No one who abides in him keeps on sinning; no one who keeps on sinning has either seen him or known him (1 John 3:6). This is a sobering passage. It is meant to be. However, it should not be a passage that causes the Christian believer to despair. John is not condemning the one who is seeking to overcome sin, but the one who habitually gives into sin without repenting. John purposefully describes here the one who is (or is not) continually sinning (as is evident from the “linear present”, or continuing action, of the verbs in the original
He was pierced for our transgressions; he was crushed for our iniquities; upon him was the chastisement that brought us peace, and with his wounds we are healed (Isaiah 53:5). At the heart of the gospel — at the heart of what happened on the cross to Jesus Christ — is substitution. It is Jesus taking the place, and therefore the punishment, of sinners who deserved God’s wrath. At the cross, Jesus got what we deserved. Isaiah 53:5 gives us this clear insight into Jesus’ death.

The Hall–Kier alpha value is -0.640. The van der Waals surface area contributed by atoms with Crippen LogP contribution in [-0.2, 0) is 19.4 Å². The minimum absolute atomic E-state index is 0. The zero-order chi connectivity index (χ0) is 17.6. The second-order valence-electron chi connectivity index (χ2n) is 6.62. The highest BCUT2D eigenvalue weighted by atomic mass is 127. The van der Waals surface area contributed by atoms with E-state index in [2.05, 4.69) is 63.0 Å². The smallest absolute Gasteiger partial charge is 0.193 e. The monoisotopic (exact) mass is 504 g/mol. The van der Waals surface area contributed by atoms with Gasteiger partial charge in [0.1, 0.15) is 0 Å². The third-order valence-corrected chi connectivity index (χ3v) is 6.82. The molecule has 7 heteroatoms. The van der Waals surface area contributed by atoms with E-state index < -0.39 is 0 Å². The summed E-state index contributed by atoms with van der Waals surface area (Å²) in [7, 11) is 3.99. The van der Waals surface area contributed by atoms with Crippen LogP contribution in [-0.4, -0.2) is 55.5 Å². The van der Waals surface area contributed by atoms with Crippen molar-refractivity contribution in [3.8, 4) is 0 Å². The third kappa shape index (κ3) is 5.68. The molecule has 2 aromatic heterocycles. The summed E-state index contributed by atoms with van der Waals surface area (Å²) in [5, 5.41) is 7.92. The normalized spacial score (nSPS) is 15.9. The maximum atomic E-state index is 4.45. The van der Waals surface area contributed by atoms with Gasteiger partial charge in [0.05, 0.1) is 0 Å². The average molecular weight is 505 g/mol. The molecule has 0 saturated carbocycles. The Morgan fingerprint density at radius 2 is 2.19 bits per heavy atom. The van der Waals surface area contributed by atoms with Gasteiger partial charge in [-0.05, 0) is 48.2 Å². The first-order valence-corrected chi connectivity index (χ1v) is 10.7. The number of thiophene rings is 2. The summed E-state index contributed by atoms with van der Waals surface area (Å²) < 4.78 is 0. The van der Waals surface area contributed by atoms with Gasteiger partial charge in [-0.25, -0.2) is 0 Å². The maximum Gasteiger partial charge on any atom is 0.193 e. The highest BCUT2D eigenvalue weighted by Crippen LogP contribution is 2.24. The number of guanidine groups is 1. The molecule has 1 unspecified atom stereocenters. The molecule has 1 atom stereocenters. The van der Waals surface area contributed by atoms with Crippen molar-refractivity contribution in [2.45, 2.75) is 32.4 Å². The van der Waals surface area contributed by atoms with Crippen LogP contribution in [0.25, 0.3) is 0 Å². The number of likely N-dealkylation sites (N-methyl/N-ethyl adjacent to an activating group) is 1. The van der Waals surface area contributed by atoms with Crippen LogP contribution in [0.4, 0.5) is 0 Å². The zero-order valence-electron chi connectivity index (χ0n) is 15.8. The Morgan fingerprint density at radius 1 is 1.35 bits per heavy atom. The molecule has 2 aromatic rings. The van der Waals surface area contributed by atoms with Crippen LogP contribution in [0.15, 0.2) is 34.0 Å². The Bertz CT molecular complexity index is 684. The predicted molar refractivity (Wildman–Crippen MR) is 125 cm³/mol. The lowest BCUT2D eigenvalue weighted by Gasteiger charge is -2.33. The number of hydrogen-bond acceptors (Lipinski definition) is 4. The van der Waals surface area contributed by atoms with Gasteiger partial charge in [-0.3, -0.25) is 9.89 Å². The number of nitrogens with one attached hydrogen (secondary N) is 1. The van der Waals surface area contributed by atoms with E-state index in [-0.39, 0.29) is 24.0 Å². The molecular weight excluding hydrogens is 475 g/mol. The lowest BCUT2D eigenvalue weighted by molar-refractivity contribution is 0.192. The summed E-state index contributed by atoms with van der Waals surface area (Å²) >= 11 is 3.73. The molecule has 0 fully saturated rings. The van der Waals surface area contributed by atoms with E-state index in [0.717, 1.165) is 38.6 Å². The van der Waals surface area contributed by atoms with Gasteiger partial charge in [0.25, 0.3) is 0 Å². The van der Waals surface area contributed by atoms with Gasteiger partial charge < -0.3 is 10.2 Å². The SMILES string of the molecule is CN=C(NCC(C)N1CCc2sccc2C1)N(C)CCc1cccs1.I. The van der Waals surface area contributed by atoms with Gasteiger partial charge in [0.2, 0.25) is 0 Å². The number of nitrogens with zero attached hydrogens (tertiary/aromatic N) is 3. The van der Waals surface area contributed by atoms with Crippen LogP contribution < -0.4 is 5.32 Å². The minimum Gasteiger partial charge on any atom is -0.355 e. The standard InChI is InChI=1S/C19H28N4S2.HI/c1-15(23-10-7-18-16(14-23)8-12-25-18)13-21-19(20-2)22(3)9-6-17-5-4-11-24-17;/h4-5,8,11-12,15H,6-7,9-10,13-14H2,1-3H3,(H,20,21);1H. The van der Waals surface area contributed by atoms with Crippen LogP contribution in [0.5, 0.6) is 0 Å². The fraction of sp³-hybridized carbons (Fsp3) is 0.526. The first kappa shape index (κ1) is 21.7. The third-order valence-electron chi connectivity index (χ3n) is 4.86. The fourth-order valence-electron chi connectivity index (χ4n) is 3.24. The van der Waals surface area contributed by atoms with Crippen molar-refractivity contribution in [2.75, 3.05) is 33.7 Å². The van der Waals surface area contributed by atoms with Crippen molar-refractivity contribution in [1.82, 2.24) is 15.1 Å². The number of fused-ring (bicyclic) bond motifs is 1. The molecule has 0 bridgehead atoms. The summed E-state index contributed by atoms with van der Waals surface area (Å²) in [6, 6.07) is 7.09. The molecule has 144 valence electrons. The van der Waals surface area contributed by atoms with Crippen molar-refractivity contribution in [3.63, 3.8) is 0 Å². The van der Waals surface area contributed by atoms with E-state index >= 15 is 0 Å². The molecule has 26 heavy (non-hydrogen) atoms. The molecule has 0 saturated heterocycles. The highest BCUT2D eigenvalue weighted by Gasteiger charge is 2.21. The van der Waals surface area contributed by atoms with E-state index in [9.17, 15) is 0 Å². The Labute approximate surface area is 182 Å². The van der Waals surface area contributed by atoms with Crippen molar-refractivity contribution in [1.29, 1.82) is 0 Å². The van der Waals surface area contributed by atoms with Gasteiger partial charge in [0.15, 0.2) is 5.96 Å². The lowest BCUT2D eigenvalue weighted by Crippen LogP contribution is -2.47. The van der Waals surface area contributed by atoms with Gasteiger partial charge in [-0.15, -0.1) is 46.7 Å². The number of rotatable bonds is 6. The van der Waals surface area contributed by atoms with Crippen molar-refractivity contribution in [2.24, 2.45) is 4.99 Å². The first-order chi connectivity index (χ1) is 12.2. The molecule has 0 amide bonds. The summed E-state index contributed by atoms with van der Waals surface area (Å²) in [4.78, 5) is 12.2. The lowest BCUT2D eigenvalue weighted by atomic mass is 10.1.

Lead us not into temptation (Luke 11:4). (Today’s is the last in a brief series of meditations on the Lord’s Prayer.) James says no one can say God has tempted him; this request, then, is for God to keep us from situations where we might fall. It is a recognition of the dangerous, bait-riddled, sin-inducing nature of this world. If love of money doesn’t get us, perhaps the temptation to fit in with the crowd will.